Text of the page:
Nani Roma may not be a household name here, but do not underestimate the ability, resilience and endurance he has shown in getting to the finish first. Dakar is the most punishing motor race on the planet. Mostly as a corollary of that, it requires luck. Few would deny that legendary competitor Stéphane Peterhansel (below) was faster in his identical X-Raid Mini Countryman, but a couple of puncture-strewn stages early in the race put him on the back foot.
He gained and gained on Roma, but with the finish in sight X-Raid called team orders to reduce the risk. Ironically Roma then punctured on the penultimate stage, handing the lead back to Peterhansel on a platter. He chose not to press home the advantage and take his sixth Dakar car crown. It’s that sort of race.
The taking part is a big thing here, completion all that most teams dream of. It’s hard to come by. Of the 431 bikes, quads, cars and trucks that started in Rosario on the 5th January, only 222 made the finish in Valparaiso. Amongst the casualties were Carlos Sainz, who had briefly led in his Red Bull SMG buggy early in the race, but succumbed first to mechanical issues and then to an accident which briefly hospitalized him. Another hot favourite was ex-Nascar superstar Robby Gordon, whose exit on stage 11 came about as a result of fuel contamination.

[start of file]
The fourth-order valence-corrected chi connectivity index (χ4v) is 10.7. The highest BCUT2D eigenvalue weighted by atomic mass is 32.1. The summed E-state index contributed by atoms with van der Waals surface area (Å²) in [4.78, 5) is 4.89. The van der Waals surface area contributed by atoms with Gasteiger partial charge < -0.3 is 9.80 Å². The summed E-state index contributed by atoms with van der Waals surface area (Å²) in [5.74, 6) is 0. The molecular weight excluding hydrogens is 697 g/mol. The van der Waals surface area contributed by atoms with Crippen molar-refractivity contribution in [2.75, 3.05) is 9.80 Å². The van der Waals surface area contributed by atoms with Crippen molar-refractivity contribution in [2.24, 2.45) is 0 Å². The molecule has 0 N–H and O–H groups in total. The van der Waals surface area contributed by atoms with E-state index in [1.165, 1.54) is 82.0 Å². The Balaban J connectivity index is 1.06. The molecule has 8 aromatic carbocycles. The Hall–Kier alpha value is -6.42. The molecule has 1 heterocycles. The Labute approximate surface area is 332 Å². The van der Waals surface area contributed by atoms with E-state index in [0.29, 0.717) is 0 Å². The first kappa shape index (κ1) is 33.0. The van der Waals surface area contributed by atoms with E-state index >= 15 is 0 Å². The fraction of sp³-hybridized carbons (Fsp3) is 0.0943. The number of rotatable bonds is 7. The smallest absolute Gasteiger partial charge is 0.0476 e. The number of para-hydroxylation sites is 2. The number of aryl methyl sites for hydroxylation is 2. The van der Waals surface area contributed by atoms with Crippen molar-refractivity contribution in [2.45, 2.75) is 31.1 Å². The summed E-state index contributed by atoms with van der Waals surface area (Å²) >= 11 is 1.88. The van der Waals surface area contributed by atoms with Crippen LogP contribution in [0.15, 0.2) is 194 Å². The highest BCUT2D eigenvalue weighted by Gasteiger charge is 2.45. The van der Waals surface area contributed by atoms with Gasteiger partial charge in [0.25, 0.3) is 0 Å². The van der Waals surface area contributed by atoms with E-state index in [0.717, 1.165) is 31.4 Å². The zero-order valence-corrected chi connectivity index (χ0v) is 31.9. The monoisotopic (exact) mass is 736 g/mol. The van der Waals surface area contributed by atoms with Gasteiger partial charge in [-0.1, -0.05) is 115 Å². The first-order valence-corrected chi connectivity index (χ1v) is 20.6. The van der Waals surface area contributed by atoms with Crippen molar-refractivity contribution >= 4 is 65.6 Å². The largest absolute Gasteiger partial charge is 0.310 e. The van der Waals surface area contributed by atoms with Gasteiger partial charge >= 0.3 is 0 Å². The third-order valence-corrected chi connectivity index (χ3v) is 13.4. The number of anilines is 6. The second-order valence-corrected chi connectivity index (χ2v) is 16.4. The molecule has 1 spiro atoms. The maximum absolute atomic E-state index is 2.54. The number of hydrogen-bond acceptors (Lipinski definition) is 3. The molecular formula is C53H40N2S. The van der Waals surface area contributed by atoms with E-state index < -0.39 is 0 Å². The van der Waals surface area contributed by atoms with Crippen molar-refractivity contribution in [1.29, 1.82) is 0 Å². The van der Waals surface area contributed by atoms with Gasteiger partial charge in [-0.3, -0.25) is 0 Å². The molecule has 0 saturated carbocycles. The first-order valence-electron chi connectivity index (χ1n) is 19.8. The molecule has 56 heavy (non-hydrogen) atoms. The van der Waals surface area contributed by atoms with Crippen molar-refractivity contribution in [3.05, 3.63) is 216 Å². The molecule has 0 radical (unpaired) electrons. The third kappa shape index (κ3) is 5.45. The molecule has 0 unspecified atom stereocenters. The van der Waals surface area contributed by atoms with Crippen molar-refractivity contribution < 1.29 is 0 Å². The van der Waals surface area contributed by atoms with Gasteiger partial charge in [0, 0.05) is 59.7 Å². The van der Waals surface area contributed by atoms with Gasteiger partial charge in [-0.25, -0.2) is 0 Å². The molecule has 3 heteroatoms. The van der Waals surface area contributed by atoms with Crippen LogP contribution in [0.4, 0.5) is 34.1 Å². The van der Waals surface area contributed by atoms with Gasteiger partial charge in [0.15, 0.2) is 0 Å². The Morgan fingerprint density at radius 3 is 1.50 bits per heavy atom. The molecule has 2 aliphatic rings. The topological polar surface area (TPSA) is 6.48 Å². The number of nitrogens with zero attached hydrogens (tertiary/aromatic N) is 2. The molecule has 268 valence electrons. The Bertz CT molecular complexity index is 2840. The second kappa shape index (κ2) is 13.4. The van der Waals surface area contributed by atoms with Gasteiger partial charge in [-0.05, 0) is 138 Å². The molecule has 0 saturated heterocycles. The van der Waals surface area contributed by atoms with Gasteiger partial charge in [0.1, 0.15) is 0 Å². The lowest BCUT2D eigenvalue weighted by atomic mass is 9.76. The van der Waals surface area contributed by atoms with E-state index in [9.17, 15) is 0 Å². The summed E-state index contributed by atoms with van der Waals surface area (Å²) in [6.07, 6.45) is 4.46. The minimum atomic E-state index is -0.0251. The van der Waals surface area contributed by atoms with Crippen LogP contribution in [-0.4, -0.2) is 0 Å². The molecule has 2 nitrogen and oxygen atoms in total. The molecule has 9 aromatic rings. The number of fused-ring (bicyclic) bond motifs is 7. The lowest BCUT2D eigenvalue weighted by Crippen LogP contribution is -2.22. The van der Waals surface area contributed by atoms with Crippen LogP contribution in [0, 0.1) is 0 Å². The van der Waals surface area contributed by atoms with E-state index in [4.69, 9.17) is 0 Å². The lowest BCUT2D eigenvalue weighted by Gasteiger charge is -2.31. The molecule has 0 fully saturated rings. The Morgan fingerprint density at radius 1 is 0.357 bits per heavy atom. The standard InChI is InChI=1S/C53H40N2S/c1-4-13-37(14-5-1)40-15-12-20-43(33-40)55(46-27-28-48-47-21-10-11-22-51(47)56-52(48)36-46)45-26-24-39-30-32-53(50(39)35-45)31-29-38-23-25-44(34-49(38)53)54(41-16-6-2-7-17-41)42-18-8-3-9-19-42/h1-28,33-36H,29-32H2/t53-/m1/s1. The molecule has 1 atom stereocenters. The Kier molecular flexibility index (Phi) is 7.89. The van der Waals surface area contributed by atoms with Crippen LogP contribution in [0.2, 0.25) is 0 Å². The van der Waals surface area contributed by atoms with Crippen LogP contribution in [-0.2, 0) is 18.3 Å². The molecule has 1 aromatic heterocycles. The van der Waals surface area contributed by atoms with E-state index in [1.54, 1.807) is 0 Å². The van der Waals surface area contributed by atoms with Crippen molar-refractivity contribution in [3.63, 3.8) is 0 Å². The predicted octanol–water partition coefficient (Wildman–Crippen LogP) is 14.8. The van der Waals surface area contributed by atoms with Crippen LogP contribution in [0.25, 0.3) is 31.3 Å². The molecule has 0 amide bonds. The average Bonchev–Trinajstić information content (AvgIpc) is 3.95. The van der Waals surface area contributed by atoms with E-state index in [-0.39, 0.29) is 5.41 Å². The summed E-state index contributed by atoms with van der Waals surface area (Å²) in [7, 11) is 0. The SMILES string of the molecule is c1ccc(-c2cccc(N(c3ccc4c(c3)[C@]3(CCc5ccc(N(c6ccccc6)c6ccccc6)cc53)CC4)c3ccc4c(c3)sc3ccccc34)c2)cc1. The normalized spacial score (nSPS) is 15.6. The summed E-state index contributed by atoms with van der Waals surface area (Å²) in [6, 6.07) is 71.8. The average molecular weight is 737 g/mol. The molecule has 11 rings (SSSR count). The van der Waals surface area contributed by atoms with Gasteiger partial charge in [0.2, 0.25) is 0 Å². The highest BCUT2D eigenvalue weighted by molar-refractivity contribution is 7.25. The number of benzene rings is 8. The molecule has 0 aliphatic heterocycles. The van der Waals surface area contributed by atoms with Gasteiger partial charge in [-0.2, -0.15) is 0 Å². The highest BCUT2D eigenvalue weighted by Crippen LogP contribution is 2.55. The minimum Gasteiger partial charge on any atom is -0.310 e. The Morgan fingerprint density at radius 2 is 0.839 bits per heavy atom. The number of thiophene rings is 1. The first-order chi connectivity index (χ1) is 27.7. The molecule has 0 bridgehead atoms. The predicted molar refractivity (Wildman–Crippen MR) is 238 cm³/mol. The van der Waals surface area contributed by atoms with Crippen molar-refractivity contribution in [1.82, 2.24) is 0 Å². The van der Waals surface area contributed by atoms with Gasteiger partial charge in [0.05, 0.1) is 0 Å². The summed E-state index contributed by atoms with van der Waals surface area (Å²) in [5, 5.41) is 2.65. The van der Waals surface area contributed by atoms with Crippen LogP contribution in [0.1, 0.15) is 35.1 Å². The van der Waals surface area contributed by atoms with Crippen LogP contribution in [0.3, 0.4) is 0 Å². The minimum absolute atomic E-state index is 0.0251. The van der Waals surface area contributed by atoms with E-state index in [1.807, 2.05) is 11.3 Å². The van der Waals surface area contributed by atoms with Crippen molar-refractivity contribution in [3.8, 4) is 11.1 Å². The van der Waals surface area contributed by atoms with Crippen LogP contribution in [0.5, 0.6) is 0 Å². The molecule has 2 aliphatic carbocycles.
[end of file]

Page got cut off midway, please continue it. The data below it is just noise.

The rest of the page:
Without Sainz and Gordon it was left to South African Giniel de Villiers, winner in 2009, to stop the X-Raid Minis in his Toyota Hilux. He’s been on the podium for the last two years, but had to settle for fourth this year, as Mini took the last of the top three spots courtesy of Nasser Al-Attiyah. X-Raid Minis also finished fifth, sixth, ninth, tenth, eleventh and twelfth. In fact of the 11 cars that X-raid entered, every single one made the finish proving that at the Dakar, the tougher you build ‘em, the better the chance of winning.